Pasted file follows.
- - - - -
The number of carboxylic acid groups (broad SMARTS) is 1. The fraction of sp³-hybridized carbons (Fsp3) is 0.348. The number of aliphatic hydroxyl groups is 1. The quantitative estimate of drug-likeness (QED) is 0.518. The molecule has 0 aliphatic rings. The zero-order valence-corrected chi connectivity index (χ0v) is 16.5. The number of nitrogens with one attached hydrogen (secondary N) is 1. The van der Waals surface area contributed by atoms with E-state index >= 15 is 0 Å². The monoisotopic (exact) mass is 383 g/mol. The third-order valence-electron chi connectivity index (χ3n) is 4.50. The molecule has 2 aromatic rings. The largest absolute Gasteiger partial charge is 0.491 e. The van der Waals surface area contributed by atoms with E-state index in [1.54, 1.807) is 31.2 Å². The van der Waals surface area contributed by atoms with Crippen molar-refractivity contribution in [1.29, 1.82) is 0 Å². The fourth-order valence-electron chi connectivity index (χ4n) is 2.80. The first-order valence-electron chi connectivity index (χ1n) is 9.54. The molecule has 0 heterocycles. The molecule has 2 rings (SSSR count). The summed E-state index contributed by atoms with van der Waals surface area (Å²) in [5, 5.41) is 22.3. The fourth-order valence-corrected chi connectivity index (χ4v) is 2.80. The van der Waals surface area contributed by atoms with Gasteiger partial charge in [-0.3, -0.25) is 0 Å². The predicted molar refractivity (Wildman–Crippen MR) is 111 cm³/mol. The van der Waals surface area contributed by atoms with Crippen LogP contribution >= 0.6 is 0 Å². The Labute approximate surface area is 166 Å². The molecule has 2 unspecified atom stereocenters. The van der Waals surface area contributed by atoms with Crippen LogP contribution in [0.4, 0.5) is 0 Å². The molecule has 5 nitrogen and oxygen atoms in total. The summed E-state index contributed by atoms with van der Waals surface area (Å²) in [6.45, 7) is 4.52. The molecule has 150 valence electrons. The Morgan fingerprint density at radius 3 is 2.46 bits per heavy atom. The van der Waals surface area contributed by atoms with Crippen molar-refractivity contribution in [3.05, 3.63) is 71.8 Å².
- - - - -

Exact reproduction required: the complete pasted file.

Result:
The number of carboxylic acid groups (broad SMARTS) is 1. The fraction of sp³-hybridized carbons (Fsp3) is 0.348. The number of aliphatic hydroxyl groups is 1. The quantitative estimate of drug-likeness (QED) is 0.518. The molecule has 0 aliphatic rings. The zero-order valence-corrected chi connectivity index (χ0v) is 16.5. The number of nitrogens with one attached hydrogen (secondary N) is 1. The van der Waals surface area contributed by atoms with E-state index >= 15 is 0 Å². The monoisotopic (exact) mass is 383 g/mol. The third-order valence-electron chi connectivity index (χ3n) is 4.50. The molecule has 2 aromatic rings. The largest absolute Gasteiger partial charge is 0.491 e. The van der Waals surface area contributed by atoms with E-state index in [1.54, 1.807) is 31.2 Å². The van der Waals surface area contributed by atoms with Crippen molar-refractivity contribution in [1.29, 1.82) is 0 Å². The fourth-order valence-electron chi connectivity index (χ4n) is 2.80. The first-order valence-electron chi connectivity index (χ1n) is 9.54. The molecule has 0 heterocycles. The molecule has 2 rings (SSSR count). The summed E-state index contributed by atoms with van der Waals surface area (Å²) in [5, 5.41) is 22.3. The fourth-order valence-corrected chi connectivity index (χ4v) is 2.80. The van der Waals surface area contributed by atoms with Gasteiger partial charge in [-0.3, -0.25) is 0 Å². The predicted molar refractivity (Wildman–Crippen MR) is 111 cm³/mol. The van der Waals surface area contributed by atoms with Crippen LogP contribution >= 0.6 is 0 Å². The Labute approximate surface area is 166 Å². The molecule has 2 unspecified atom stereocenters. The van der Waals surface area contributed by atoms with Crippen LogP contribution in [0.4, 0.5) is 0 Å². The molecule has 5 nitrogen and oxygen atoms in total. The summed E-state index contributed by atoms with van der Waals surface area (Å²) in [6.45, 7) is 4.52. The molecule has 150 valence electrons. The Morgan fingerprint density at radius 3 is 2.46 bits per heavy atom. The van der Waals surface area contributed by atoms with Crippen molar-refractivity contribution in [3.05, 3.63) is 71.8 Å².